Three Important “C-Rate” Metrics
by Becky Lindstone • August 14, 2014
One of my favorite things about working in pay-per-click advertising is the metrics.
No, seriously! As nerdy as that sounds, I love being able to look at the hard numbers to see how we’re doing and where we can improve. By analyzing various rate metrics, we can evaluate how we’re doing over time, across campaigns, between ad variants—the possibilities are endless!
With so many different rate metrics, it can be tough to decide which ones to look at. I’ve picked three that are useful when viewing the conversion funnel of how visitors come through our pay-per-click ads, interact with our landing pages, and ultimately convert into business: click-through rate, conversion rate, and close rate.
Take the most basic metrics of PPC: impressions and clicks.
Simply put, impressions tell us how many times our ads have shown up in front of a searcher, and clicks are how many times someone actually clicked on one of our ads. These are nice, but understanding how these numbers relate to each other will give us a more interesting metric: divide clicks by impressions, and Voila! Click-through-rate.
In it’s simplest use, click-through-rate (or “CTR”, as it is known in the PPC world) gives us an overall idea of how good we are at getting someone to click on our ad, or how relevant the ad is to a user’s search query.
In other words, CTR tells us how well our ad answers the searcher’s question.
“Good” CTRs vary by industry, geographic area, seasonality, and other factors. These are hard to nail down perfectly, but here are some averages by industry for 2012.
So let’s say we’re happy with the CTRs we’re seeing in our campaign. We are feeling super awesome at our ability to get people to click on our ads! High-five!
But what we don’t know yet is how good we are at getting visitors to take action once they land on our website. In other words, after they click through to our site, are they converting?
What Counts as a Conversion?
Every website has an end goal, or some specific action it wants visitors to do. When these actions occur, it’s called a conversion.
For e-commerce sites, the end goal is usually to have the visitor make a purchase or place an order. Examples of these are online retailers like Zappos.com and Amazon.com. For these websites, each purchase counts as a conversion.
On the other hand, lead-generating websites are used by businesses that typically require a little more work to ‘sell’ the visitor on making a purchase.
Some examples are service based businesses like plumbers and home security, and businesses that sell higher-ticket purchases like cars. The goal of such lead-generating websites is to collect the visitor’s contact information so sales people can reach out and close the sale.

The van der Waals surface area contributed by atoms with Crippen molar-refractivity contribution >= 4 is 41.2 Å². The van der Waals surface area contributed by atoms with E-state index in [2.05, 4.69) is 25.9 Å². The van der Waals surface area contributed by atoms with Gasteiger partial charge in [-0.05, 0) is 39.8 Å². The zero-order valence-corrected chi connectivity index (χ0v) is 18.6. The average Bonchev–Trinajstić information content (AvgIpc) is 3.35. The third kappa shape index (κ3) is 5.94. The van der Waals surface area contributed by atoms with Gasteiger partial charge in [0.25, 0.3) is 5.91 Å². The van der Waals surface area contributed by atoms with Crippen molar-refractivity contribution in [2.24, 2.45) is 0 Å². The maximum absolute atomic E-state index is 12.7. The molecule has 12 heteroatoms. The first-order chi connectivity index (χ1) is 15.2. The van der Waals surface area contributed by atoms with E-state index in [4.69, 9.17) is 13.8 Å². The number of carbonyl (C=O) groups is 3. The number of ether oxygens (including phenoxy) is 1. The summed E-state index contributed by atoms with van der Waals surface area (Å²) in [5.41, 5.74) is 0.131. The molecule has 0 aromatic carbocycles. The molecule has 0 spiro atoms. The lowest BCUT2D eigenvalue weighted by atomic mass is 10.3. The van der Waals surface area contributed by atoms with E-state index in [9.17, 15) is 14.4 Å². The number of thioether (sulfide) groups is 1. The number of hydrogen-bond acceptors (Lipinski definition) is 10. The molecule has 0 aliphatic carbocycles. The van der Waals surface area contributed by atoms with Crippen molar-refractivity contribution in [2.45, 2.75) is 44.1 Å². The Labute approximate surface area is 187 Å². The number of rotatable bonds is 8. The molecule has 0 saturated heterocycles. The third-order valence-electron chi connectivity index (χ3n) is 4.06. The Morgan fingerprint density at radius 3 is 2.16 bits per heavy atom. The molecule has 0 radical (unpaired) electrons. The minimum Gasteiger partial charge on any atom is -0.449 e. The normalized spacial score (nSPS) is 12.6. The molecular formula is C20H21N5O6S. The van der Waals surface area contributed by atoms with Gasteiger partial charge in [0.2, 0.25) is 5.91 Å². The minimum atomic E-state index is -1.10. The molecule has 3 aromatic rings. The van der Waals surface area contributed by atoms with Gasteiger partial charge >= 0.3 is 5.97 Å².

With the lead-generating model, some common ways a visitor can convert are: calling the phone number on the site, filling our a request for an estimate/quote, or asking a question via a live chat on the site. (For adding chat capabilities to your website, we like Olark!)
The second two examples usually ask the visitor to submit their contact info, and other information that will be used by sales people to help answer their questions, and ultimately get the sale. Interactions such as these all count as conversions.
Note: In the case of lead-generating sites, when used in the context of PPC, we refer to leads as conversions, even though it may not have ‘closed’ yet.
With an understanding of what counts as a conversion, it’s pretty easy to see why we’d want to know our conversion rate. To calculate conversion rate, simply take the total conversions divided by the number of visitors.
If you are driving traffic to your website from multiple channels (i.e., PPC, social media, and email marketing), you can calculate conversion rates for each one to see which marketing channel is converting best.
As with CTR, conversion rates very by industry, and are greatly affected by how conversion-friendly your landing page is. (For help improving your landing page, check out a few of our past blog posts: Real Estate and Conversion Rate Optimization and A 7 Step Guide to Creating an Awesome Landing Page.)
Conversion rates are also different for e-commerce vs. lead-gen sites. Overall, it’s a good idea to research your industry to determine what typical conversion rates are, in order to see how you stack up.
For businesses that are focused on generating leads, there’s one more rate we want to track: close rate, or the rate at which we turn our leads into sales. Because closing the sale happens offline, with human interaction, it won’t be included in your pay-per-click dashboard (i.e. AdWords or bing ads).
But it’s pretty easy to calculate: divide your total sales by your total leads, and you have a metric you can use to gauge how effective your sales people are at closing leads. For more info on improving close rate, check out this post from Profitworks.
Well there you have it: three ‘C-rate’ metrics that can help you better understand how effective your PPC campaign is, from the first click on your ad to closing the lead. Go ahead – calculate your CTR, conversion, and close rates! Or let Disruptive help you nail down your baselines, and boost them even higher!